View of Turi Prison as Ecuadorian forces take part in an operation to take control of it, in Cuenca, Ecuador, January 14, 2024. STRINGER/Portal
The Ecuadorian army and police regained control of several prisons on Sunday, January 14, and released more than 200 prison administration officials who had been taken hostage. According to General Pablo Velasco, “control has been restored in six detention centers” and “an operation is underway” in a final prison in the southern province of Cotopaxi. “ [Il n’y a pas eu] I agree (…), the military intervention took place after the hostages were released,” confirmed General Velasco.
This nationwide operation, launched hours after the announcement of the release of 136 guards and other officials taken hostage by the mutineers, returned the country to some normality after a week of chaos.
Against the backdrop of the “war” that has begun in recent days between criminal gangs linked to drug trafficking and the security forces, the army has broadcast images showing hundreds of prisoners lined up, with their hands on their heads, without Shirt or undershirt, held at gunpoint by soldiers. Under the strict supervision of the soldiers, the prisoners had to sing the national anthem in a close row at the foot of the Ecuadorian flag.
The Prison Administration (SNAI) announced that “the joint action of the police and the army enabled the release of all hostages held in various prisons in the country.” However, according to the latest press release on Sunday evening, the new number of released prisoners stands at 201.
The President, Daniel Noboa, welcomed the “release” of the hostages on X and said “we continue to work to restore peace.”
Images released by police showed the guards, many of them women, crying, exhausted and supported by their colleagues shortly after their release. “Thank God we all got out of it okay. We are in good health,” the freed Cotopaxi hostages said in another video on social media, waving an Ecuadorian flag.
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For a week now, hostages with knives to their throats or guns to their heads have been calling on authorities for help and restraint in videos broadcast on networks. The SNAI reported on Saturday the death of a guard in clashes with prisoners in El Oro province (southwest on the border with Peru), bringing the total death toll from a week of terror to nineteen dead, including civilians, prison guards, police officers and Prisoners, says the latest official report. During this hostage crisis, prison authorities released very few details as security forces confronted mutinous prisoners in some prisons and negotiated them in others.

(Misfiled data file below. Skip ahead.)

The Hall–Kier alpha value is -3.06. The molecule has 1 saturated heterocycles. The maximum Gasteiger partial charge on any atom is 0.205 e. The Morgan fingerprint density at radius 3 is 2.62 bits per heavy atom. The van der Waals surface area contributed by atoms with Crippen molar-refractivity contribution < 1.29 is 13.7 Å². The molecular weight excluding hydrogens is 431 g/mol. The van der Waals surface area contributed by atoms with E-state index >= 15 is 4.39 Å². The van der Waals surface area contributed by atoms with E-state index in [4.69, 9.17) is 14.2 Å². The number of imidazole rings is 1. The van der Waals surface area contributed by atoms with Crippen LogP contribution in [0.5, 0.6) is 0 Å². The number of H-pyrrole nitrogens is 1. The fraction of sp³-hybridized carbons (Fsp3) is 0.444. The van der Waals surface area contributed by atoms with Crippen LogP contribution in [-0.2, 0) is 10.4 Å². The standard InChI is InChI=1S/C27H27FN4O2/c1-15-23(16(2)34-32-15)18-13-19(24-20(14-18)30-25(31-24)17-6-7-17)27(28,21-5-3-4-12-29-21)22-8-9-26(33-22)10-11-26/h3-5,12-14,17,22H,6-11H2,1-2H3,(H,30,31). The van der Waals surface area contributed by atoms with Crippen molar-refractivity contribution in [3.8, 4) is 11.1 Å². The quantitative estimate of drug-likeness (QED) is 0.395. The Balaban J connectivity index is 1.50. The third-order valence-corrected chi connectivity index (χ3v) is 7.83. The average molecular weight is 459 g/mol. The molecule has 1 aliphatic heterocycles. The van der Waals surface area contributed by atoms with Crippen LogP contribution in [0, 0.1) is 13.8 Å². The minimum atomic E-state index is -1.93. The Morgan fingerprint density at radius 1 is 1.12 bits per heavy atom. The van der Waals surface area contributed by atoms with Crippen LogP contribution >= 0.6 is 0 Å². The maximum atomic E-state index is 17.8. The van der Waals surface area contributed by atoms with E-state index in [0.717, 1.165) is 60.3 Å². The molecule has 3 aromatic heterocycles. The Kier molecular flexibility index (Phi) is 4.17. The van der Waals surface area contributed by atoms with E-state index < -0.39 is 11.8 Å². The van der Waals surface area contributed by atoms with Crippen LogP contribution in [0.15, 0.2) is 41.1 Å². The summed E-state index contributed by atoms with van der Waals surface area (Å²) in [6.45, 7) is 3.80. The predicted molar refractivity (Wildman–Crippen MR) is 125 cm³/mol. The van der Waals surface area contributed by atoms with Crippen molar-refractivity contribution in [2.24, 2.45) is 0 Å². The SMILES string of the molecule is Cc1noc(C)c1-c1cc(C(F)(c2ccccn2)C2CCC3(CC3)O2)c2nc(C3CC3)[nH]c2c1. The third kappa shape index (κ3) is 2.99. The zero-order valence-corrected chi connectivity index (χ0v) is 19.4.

The announcement on January 7 of the escape of the feared leader of the Choneros gang, Adolfo Macias, alias “Fito”, triggered a wave of mutinies with hostage-taking in at least five prisons, attacks against the order of the armed forces and other acts aimed at to sow terror. President Daniel Noboa declared a state of emergency and ordered the army to neutralize these criminal gangs, now considered “terrorists.” More than 22,400 troops were deployed, with land, air and sea patrols, while a curfew was imposed.
Once an oasis of peace, the country is at the mercy of criminal gangs
The situation has returned to relative normality after a wave of panic across Ecuador sparked by Tuesday's live attack on the studios of a public television station in Guayaquil, the epicenter of drug traffickers' violence. This is the case in both Guayaquil and the capital Quito during the day, although Ecuadorians quickly return to the safety of their homes at the end of the afternoon. Ecuador, once an oasis of peace, has in recent years become a transshipment point for cocaine produced in its Colombian and Peruvian neighbors.
Drug traffickers have gradually enforced their law in this country, which is at the mercy of criminal gangs. Ecuadorian prisons, overcrowded and divided by gangs, are regular scenes of massacres between these rival gangs: Choneros (“those from Chone,” a town in western Ecuador), tiguerones (“tigers”), lobos (“wolves”) and other aguilas (“Eagle”).
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Daniel Noboa, 36, was elected the youngest president in Ecuador's history last November on a promise to restore security. His predecessor, the conservative Guillermo Lasso, faced several outbreaks of violence in prisons and declared a state of emergency more than once, without managing to bring the situation back under control and, more generally, to curb the drug trade linked to corruption that was blighting the country.
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